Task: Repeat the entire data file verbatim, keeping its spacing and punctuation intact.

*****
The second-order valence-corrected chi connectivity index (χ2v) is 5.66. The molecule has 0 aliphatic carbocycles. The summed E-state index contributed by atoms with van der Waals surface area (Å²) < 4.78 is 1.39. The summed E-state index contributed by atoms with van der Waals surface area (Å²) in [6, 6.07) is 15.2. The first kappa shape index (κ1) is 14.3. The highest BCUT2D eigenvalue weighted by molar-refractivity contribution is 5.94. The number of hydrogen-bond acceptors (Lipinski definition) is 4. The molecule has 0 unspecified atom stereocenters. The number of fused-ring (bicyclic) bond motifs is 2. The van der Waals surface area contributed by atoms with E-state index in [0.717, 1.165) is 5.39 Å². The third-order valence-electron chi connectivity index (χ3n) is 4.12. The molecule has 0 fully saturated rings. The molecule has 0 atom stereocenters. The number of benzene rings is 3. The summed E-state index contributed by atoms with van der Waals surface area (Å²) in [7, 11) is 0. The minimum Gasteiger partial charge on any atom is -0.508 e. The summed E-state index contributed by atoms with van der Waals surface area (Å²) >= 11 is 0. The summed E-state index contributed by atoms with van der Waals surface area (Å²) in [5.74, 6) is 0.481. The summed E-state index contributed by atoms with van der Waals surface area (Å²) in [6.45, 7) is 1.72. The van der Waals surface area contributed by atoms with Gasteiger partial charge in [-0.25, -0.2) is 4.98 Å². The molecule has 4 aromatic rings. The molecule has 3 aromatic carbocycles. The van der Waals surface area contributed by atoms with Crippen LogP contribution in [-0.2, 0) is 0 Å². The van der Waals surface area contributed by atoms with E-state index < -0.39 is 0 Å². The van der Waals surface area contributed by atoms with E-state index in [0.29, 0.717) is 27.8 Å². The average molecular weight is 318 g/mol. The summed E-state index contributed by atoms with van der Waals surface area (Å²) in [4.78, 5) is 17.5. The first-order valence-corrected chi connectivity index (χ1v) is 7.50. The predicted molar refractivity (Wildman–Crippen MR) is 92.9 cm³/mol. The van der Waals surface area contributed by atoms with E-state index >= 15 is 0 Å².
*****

The second-order valence-corrected chi connectivity index (χ2v) is 5.66. The molecule has 0 aliphatic carbocycles. The summed E-state index contributed by atoms with van der Waals surface area (Å²) < 4.78 is 1.39. The summed E-state index contributed by atoms with van der Waals surface area (Å²) in [6, 6.07) is 15.2. The first kappa shape index (κ1) is 14.3. The highest BCUT2D eigenvalue weighted by molar-refractivity contribution is 5.94. The number of hydrogen-bond acceptors (Lipinski definition) is 4. The molecule has 0 unspecified atom stereocenters. The number of fused-ring (bicyclic) bond motifs is 2. The van der Waals surface area contributed by atoms with E-state index in [0.717, 1.165) is 5.39 Å². The third-order valence-electron chi connectivity index (χ3n) is 4.12. The molecule has 0 fully saturated rings. The molecule has 0 atom stereocenters. The number of benzene rings is 3. The summed E-state index contributed by atoms with van der Waals surface area (Å²) in [7, 11) is 0. The minimum Gasteiger partial charge on any atom is -0.508 e. The summed E-state index contributed by atoms with van der Waals surface area (Å²) >= 11 is 0. The summed E-state index contributed by atoms with van der Waals surface area (Å²) in [5.74, 6) is 0.481. The summed E-state index contributed by atoms with van der Waals surface area (Å²) in [6.45, 7) is 1.72. The van der Waals surface area contributed by atoms with Gasteiger partial charge in [-0.25, -0.2) is 4.98 Å². The molecule has 4 aromatic rings. The molecule has 3 aromatic carbocycles. The van der Waals surface area contributed by atoms with Crippen LogP contribution in [-0.2, 0) is 0 Å². The van der Waals surface area contributed by atoms with E-state index < -0.39 is 0 Å². The van der Waals surface area contributed by atoms with E-state index in [0.29, 0.717) is 27.8 Å². The average molecular weight is 318 g/mol. The summed E-state index contributed by atoms with van der Waals surface area (Å²) in [4.78, 5) is 17.5. The first-order valence-corrected chi connectivity index (χ1v) is 7.50. The predicted molar refractivity (Wildman–Crippen MR) is 92.9 cm³/mol. The van der Waals surface area contributed by atoms with E-state index >= 15 is 0 Å².